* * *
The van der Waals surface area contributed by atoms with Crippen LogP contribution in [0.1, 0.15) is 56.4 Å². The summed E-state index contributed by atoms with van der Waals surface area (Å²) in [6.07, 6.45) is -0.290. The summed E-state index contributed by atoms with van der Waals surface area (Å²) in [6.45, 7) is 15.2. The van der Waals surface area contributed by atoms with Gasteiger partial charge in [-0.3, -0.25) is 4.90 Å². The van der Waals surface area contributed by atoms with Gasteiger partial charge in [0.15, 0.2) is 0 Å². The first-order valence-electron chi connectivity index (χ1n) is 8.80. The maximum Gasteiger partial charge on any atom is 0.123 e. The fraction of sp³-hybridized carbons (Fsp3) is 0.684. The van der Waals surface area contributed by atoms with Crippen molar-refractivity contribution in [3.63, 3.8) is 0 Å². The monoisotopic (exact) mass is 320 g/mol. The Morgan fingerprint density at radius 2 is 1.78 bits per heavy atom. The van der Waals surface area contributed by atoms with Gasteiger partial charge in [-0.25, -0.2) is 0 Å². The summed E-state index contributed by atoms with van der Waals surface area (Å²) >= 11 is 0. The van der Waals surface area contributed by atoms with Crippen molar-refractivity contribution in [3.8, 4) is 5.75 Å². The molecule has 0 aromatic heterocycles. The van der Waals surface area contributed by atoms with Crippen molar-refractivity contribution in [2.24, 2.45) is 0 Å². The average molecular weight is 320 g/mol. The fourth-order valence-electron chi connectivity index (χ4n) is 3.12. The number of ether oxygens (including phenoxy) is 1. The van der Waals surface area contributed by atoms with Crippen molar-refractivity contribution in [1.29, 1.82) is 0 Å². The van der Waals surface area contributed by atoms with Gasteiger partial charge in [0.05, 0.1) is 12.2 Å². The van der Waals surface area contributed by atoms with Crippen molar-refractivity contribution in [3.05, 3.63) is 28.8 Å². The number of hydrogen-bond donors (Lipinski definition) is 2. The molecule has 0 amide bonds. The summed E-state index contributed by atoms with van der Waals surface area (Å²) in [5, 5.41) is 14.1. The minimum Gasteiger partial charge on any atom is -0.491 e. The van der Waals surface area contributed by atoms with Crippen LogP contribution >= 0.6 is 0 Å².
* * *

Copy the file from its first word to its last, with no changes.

The van der Waals surface area contributed by atoms with Crippen LogP contribution in [0.1, 0.15) is 56.4 Å². The summed E-state index contributed by atoms with van der Waals surface area (Å²) in [6.07, 6.45) is -0.290. The summed E-state index contributed by atoms with van der Waals surface area (Å²) in [6.45, 7) is 15.2. The van der Waals surface area contributed by atoms with Gasteiger partial charge in [-0.3, -0.25) is 4.90 Å². The van der Waals surface area contributed by atoms with Gasteiger partial charge in [0.15, 0.2) is 0 Å². The first-order valence-electron chi connectivity index (χ1n) is 8.80. The maximum Gasteiger partial charge on any atom is 0.123 e. The fraction of sp³-hybridized carbons (Fsp3) is 0.684. The van der Waals surface area contributed by atoms with Crippen molar-refractivity contribution in [3.63, 3.8) is 0 Å². The monoisotopic (exact) mass is 320 g/mol. The Morgan fingerprint density at radius 2 is 1.78 bits per heavy atom. The van der Waals surface area contributed by atoms with Gasteiger partial charge in [-0.25, -0.2) is 0 Å². The summed E-state index contributed by atoms with van der Waals surface area (Å²) >= 11 is 0. The van der Waals surface area contributed by atoms with Crippen molar-refractivity contribution in [3.8, 4) is 5.75 Å². The molecule has 0 aromatic heterocycles. The van der Waals surface area contributed by atoms with Crippen molar-refractivity contribution in [2.24, 2.45) is 0 Å². The average molecular weight is 320 g/mol. The fourth-order valence-electron chi connectivity index (χ4n) is 3.12. The number of ether oxygens (including phenoxy) is 1. The van der Waals surface area contributed by atoms with Crippen molar-refractivity contribution in [1.29, 1.82) is 0 Å². The van der Waals surface area contributed by atoms with Gasteiger partial charge in [0.05, 0.1) is 12.2 Å². The van der Waals surface area contributed by atoms with Crippen molar-refractivity contribution in [3.05, 3.63) is 28.8 Å². The number of hydrogen-bond donors (Lipinski definition) is 2. The molecule has 0 amide bonds. The summed E-state index contributed by atoms with van der Waals surface area (Å²) in [5, 5.41) is 14.1. The minimum Gasteiger partial charge on any atom is -0.491 e. The van der Waals surface area contributed by atoms with Crippen LogP contribution >= 0.6 is 0 Å².